DC’s Fine Arts programs are exceptionally strong, epitomizing our core value of excellence. Approximately 70% of the Upper School student body participates in arts activities. In the spring of 2018, the concert band was awarded a Superior rating at the Music in the Parks Festival at Busch Gardens in Williamsburg, VA. The band placed first in the Class A division and was named Best Overall Concert Band across all divisions. In a recent Christmas season, the Knight Tones won first place honors in the B101 regional choir competition, granting them the opportunity to perform at the Kimmel Center in Philadelphia. In the spring of 2015 at Festival Disney - a national choral competition in Orlando, Florida - both the concert choir and the Knight Tones ensemble were awarded Best of Class for Division A schools and the silver medal in the overall choral competition across all classes; and a DC student accompanist won the top award for class A schools.
- Upper School musical - almost 25% of the Upper School student body participates
- DC Players
- Concert Choir and Knight Tones (an auditioned ensemble)
- Chapel Committee
- Worship Team
- Tech Crew
Upper School athletics draws close to 80% of our students each year. This vibrant program enables students and teachers to connect outside of class in meaningful ways, it supports our philosophy of maintaining a sound body and mind, and it fosters teamwork and friendships. Our core values of excellence, community, and impact play out on a daily basis through these teams.
The Prefect Board is a group of seven students who participate in a robust internship program that supports the DC community and provides significant leadership experience. Prefects receive intense leadership training to correspond with the internship they will have with their respective department at DC (Development, Admissions, Student Life, International, Athletic, Arts, and various people for the Head Prefect). The internship begins in the spring semester of junior year and runs through the fall semester of the senior year.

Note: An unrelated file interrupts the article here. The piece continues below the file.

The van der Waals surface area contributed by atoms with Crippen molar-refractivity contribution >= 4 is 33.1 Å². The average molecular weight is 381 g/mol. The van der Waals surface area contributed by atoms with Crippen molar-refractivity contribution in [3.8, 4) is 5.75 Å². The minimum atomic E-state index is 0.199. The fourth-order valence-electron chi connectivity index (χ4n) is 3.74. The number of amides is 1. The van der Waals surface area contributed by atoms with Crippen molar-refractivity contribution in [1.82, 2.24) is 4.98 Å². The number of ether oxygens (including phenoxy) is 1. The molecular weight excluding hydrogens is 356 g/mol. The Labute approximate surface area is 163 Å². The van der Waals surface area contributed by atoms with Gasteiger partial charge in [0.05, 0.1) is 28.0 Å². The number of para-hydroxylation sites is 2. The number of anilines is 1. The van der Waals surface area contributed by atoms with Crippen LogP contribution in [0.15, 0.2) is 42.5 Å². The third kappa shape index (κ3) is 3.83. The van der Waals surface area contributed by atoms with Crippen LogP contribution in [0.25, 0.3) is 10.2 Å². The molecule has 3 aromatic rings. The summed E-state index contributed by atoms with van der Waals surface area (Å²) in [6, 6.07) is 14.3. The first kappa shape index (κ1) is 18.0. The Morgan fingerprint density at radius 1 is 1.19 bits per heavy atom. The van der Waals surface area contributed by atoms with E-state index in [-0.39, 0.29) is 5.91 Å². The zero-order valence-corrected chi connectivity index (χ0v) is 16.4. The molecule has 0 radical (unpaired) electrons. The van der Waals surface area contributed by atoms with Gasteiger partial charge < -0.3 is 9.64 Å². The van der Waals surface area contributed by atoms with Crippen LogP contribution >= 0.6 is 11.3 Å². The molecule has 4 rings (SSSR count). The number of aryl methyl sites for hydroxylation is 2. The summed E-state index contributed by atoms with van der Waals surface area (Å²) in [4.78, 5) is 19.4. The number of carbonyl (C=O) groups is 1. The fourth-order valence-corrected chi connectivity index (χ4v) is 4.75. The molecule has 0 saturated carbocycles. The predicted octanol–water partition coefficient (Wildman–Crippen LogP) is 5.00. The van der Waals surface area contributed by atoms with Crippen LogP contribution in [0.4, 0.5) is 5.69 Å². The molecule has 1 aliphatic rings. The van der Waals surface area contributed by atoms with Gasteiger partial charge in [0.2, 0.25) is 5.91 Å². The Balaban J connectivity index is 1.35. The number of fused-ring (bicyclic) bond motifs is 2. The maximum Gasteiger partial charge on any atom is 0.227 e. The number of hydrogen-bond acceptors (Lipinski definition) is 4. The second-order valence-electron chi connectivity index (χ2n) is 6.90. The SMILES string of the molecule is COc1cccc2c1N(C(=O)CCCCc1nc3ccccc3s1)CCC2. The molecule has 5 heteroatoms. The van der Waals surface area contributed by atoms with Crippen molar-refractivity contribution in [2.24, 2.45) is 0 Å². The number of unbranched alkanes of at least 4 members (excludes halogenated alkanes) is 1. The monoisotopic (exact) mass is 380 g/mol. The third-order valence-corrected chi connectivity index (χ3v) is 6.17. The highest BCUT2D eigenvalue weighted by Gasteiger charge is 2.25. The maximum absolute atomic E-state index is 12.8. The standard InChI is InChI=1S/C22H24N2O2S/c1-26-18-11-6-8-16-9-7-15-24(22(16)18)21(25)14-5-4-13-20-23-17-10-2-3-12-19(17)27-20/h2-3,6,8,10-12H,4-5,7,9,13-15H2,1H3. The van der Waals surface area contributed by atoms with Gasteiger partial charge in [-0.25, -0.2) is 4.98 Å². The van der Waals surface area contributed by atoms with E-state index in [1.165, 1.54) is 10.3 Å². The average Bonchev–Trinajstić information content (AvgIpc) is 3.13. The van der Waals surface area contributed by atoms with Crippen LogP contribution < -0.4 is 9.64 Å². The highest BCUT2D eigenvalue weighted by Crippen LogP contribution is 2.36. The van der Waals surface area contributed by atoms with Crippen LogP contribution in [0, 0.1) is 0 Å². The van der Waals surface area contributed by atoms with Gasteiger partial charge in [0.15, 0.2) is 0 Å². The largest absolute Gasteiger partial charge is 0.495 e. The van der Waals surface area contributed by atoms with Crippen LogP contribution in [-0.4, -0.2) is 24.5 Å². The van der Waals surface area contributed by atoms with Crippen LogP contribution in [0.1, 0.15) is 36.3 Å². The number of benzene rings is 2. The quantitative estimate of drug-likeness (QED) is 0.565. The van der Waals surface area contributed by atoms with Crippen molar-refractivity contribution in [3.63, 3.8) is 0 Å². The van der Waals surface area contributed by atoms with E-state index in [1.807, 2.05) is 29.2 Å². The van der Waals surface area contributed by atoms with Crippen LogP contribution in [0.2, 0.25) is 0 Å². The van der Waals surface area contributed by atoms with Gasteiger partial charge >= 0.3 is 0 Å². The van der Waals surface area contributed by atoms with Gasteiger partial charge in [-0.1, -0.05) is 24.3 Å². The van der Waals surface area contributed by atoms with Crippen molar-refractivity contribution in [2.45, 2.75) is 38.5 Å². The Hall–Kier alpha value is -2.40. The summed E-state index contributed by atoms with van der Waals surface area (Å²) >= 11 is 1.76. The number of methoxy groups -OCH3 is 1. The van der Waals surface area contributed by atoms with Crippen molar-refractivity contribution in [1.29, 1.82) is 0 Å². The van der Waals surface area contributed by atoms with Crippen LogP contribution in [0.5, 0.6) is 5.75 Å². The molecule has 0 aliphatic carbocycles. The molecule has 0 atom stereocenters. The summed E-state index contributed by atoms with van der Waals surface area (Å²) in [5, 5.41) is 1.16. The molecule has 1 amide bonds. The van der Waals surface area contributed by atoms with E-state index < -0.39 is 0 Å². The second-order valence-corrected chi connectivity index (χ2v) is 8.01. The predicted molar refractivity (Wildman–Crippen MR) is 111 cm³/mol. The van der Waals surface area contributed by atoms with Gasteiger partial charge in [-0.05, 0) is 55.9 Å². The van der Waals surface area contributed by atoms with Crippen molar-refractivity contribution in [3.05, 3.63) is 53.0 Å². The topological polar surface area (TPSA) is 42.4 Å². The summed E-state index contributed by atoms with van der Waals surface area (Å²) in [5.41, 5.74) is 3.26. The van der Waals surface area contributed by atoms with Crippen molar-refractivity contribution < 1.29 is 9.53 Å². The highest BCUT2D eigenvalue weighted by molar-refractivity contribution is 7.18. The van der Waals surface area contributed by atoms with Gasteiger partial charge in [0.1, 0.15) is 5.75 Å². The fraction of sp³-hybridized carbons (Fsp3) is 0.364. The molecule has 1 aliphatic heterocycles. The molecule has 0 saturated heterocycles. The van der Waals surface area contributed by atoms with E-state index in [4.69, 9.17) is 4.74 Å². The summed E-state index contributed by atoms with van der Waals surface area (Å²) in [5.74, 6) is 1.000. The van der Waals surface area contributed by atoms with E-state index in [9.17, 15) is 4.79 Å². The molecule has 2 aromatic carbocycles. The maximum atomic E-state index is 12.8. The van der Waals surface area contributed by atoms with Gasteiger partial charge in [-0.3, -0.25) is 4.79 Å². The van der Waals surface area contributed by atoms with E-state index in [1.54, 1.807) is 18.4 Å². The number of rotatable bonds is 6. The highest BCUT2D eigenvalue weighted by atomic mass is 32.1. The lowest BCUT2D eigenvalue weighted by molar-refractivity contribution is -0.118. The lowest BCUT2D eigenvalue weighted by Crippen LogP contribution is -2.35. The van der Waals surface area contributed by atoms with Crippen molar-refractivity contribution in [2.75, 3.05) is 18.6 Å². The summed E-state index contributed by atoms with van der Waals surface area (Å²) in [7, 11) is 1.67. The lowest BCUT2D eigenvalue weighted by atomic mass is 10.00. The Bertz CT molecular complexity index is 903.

Class boards are made up of four students at each grade level who organize various social and community-building events in conjunction with a faculty member serving as a class advisor. The application process to serve on the board includes essays, a speech, and peer voting.
The National Honor Society was established “to create enthusiasm for scholarship, to stimulate a desire to render service, to promote leadership, and to develop character in the students of secondary schools” (NHS Constitution). Membership is an honor conferred upon juniors and seniors by the DC faculty in recognition of their outstanding accomplishments in the areas listed above. Students in the class of 2020 are required to have a GPA of 4.0 or better to be eligible to apply to NHS. Due to recent grading scale changes, students in the class of 2021 and subsequent classes will be required to have a GPA of 4.3 or higher.
The Multicultural Alliance (MCA) exists to promote a better understanding of and appreciation for cultural diversity through extracurricular events and programming. The objectives of MCA are: to promote meaningful dialogue concerning cultural diversity and to help the DC community become more skilled in these conversations; to educate the DC community on different cultures around the world; to promote community, particularly as a body of people united in Christ; and to emphasize the doctrine of imago Dei and the dignity and worth of each human being.
The Student Academic Advisory Council (SAAC) meets once a month with the Assistant Head of School (Academics) to discuss all things academic: courses, grading, homework, SLA/SAIL, effective teaching, service learning, biblical worldview teaching, the schedule, assignments, and educational technology, among other topics. SAAC members are asked to share insights, impressions, ideas, and perspectives on academic issues. Faculty recommend students for SAAC, based on the following criteria:
- are willing to speak up
- would take a positive, productive approach to discussing academic issues
- are thoughtful and reflective
- collectively, represent a range and diversity of learners and all four grade levels